Ragdoll by Daniel Cole has a great review score on Goodreads and even had a write up in Writers Magazine which made me really excited to read this. However, I was somewhat disappointed. 


Ragdoll focuses on a team of misfit police officers working for Scotland Yard. There’s William ‘wolf’ Fawkes who spent time in an psychiatric hospital after an incident in a court room. Detective Baxter as well as harbouring a secret crush on Wolf is hiding other secrets which would threaten her job, while Edmunds a transfer from fraud is trying to prove himself by digging into things that someone doesn’t want looking at. 

Meanwhile there’s a killer on the loose and Wolf is revealed as one of his next victims. 

Sounds great doesn’t it? Unfortunately, it wasn’t. 

The writing was mediocre at best, Cole originally wrote Ragdoll as a script and it shows. The characters are all dysfunctional and have no seeming basis in reality. I didn’t find the plot very interesting at all there were no feelings of suspense or desire to race through the pages. Instead I felt myself skipping some of the flat, boring paragraphs.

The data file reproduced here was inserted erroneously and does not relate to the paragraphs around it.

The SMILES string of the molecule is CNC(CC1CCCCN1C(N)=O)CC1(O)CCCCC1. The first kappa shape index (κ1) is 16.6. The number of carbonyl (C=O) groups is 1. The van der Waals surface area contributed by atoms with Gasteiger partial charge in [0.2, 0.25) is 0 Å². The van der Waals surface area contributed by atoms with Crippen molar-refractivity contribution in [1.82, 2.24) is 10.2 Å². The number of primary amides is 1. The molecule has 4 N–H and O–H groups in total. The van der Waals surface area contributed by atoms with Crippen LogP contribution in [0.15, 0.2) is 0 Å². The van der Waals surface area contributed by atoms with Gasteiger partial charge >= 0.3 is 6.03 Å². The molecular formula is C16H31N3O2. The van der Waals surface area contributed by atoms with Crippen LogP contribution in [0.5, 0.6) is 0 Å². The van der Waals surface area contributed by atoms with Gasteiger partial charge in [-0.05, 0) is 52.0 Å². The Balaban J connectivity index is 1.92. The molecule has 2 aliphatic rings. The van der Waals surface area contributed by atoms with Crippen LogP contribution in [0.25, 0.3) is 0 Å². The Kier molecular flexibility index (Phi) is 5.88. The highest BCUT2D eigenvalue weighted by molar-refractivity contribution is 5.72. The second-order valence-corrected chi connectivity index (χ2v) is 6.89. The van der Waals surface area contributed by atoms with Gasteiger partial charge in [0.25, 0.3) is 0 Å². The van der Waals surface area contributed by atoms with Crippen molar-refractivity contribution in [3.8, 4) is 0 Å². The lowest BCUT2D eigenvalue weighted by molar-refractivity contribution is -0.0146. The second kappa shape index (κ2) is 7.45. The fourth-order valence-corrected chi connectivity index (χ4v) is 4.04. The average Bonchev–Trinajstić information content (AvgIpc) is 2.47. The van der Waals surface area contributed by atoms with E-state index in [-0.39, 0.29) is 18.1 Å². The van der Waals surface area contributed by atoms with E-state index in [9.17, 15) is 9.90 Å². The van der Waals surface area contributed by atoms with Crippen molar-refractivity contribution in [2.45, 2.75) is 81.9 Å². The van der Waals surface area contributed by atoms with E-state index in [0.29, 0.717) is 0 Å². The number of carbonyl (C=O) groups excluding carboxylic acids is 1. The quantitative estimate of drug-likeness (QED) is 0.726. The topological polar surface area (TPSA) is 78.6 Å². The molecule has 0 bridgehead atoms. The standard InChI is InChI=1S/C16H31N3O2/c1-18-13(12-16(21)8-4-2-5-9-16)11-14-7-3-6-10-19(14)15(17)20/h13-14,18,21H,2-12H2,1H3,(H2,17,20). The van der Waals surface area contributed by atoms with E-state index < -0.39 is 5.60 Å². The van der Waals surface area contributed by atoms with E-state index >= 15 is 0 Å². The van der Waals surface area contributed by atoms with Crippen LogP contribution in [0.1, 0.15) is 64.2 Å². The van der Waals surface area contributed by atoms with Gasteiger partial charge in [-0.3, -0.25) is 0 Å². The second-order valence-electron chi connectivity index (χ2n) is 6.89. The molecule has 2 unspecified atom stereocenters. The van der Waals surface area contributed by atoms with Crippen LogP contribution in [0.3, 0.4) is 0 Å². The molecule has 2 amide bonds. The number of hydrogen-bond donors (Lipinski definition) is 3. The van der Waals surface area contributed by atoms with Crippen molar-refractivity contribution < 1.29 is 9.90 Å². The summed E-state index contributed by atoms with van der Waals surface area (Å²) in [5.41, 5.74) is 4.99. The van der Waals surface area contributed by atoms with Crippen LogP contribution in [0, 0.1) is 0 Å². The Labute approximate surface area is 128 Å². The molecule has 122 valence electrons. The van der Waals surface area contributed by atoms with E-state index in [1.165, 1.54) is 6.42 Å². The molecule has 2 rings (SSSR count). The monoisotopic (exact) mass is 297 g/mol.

There were a lot of cliches and some things which didn’t even seem very realistic like news anchors showing pictures of mutilated dead bodies and footage of people being murdered on live television which just wouldn’t happen in real life. All in all I’m afraid I couldn’t recommend this book. 

Reading Challenge 2017

I’ve decided to take part in the 2017 reading challenge. The idea is to inspire my readers and followers with 26 different books every 2 weeks for the whole year. It starts off with week 1: A Book You Read in School. 

It was a difficult choice but I’ve decided on Spies by Michael Frayn which I read for my GCSE English literature. 

A book which explores both human mistakes and the fallible nature of memory it is engrossing despite being aimed more at children than adults. 

Set during WWII, the narrator and his friend decide to play a game of spying. They pretend that the friend’s mother is a German spy and it’s up to them to stop her and bring her to justice. As you may expect things don’t exactly turn out to be as innocent as they first seem. Very quickly the story changes from aimed at children to a mysterious murder mystery full of shocking revelations, leaving the reader reeling.